A Farewell to D.C.
I just recently left the nation’s capitol, in a whirlwind of work that left me exhausted but content. I thought I would share my concluding thoughts on D.C.
I arrived in D.C. with very little in the way of expectations. But I left D.C. with a desire to return to policy making soon. One of the most rewarding experiences of my life has been seeing how work can become policy. For some of my friends on the elections side of things, this has been seeing how their opposition research becomes part of a campaign ad that changes the discussion in a given race. For others it’s been seeing policy research percolate and broadcast to the public via the media.
Prior to coming to D.C., I did not realize the importance of the media not only in disseminating information but more broadly in governing the country. Without the media’s constant attention, policy could not move forward. The media, via its ability to shape and marshal public expectations, serves as the wind beneath the sails of many politicians.
That said, probably one of the most under reported and consequential parts of the policy making process are the intra-party and intra-agency debates. Before a debate becomes demarcated by party lines, there is a fierce debate within either the agency releasing the guidelines (e.g. the EPA) or party, that is just as important.
I also left D.C. with a much greater respect for politicians. Many of them work tirelessly and are subject-matter experts. (One expert whose name came up many times is the retiring Congressman Henry Waxman). Furthermore, these politicians are gifted speakers. You never truly appreciate how much a politician dances around landmines while cogently communicating until you are made aware of those landmines.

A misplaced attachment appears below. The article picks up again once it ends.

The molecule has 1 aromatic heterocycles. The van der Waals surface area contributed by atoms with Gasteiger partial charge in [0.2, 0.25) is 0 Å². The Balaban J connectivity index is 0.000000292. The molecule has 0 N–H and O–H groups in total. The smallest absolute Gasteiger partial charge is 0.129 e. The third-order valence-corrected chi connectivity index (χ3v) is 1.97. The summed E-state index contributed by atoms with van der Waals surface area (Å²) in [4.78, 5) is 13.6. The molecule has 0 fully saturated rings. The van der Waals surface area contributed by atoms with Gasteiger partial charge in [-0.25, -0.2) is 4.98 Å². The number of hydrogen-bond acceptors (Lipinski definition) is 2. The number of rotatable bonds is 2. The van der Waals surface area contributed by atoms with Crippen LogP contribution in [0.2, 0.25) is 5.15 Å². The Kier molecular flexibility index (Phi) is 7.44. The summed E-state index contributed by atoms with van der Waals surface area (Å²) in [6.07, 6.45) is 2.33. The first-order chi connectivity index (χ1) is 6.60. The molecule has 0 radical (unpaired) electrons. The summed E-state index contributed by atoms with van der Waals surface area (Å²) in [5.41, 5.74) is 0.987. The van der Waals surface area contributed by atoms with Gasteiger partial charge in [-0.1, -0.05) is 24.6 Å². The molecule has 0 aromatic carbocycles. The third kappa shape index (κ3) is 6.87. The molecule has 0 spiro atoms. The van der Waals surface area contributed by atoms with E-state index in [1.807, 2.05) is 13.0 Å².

It’s also hard to appreciate the import of political change when you are not in D.C. This past November, Republicans gained seats in the Senate and House. For most Americans, this is a political change that, given the current dysfunction, is of little practical significance. But for hundreds of staffers on the Hill, this means that they are going to lose their jobs. While former Senators and Congressmen and Congresswomen will make out fine, their staffers will find themselves scrambling for jobs.
My last month in D.C. I had quite a few interesting experiences. I met the former Prime Minister of Armenia, as well as the chair of the Council of Economic Advisors, Jason Furman. I also met the distinguished Congresswoman to whose husband I remain indebted for giving me this amazing experience, Congresswoman Doris Matsui.
David Mkrtchian is a UC Berkeley senior studying economics and law. He is interning with the President's Council of Economic Advisors as a Matsui Washington Fellow.